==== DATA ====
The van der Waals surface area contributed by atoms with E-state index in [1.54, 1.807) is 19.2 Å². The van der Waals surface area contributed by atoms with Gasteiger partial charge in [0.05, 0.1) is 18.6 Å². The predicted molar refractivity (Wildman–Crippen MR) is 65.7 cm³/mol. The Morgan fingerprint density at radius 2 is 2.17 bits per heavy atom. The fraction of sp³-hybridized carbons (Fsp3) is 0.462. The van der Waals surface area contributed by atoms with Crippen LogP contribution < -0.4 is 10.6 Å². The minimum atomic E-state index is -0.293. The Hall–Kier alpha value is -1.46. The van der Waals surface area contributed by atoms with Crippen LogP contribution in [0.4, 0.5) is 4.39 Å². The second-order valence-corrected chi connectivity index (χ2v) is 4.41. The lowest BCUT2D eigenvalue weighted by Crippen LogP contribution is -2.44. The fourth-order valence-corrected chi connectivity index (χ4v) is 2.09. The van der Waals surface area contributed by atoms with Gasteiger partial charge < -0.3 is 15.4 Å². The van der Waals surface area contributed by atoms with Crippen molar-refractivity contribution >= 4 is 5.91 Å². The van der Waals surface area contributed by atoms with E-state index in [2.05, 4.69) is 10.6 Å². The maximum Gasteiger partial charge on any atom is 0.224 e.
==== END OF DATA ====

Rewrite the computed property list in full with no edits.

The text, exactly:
The van der Waals surface area contributed by atoms with E-state index in [1.54, 1.807) is 19.2 Å². The van der Waals surface area contributed by atoms with Gasteiger partial charge in [0.05, 0.1) is 18.6 Å². The predicted molar refractivity (Wildman–Crippen MR) is 65.7 cm³/mol. The Morgan fingerprint density at radius 2 is 2.17 bits per heavy atom. The fraction of sp³-hybridized carbons (Fsp3) is 0.462. The van der Waals surface area contributed by atoms with Crippen LogP contribution < -0.4 is 10.6 Å². The minimum atomic E-state index is -0.293. The Hall–Kier alpha value is -1.46. The van der Waals surface area contributed by atoms with Crippen LogP contribution in [0.4, 0.5) is 4.39 Å². The second-order valence-corrected chi connectivity index (χ2v) is 4.41. The lowest BCUT2D eigenvalue weighted by Crippen LogP contribution is -2.44. The fourth-order valence-corrected chi connectivity index (χ4v) is 2.09. The van der Waals surface area contributed by atoms with Gasteiger partial charge < -0.3 is 15.4 Å². The van der Waals surface area contributed by atoms with Crippen molar-refractivity contribution >= 4 is 5.91 Å². The van der Waals surface area contributed by atoms with E-state index in [2.05, 4.69) is 10.6 Å². The maximum Gasteiger partial charge on any atom is 0.224 e.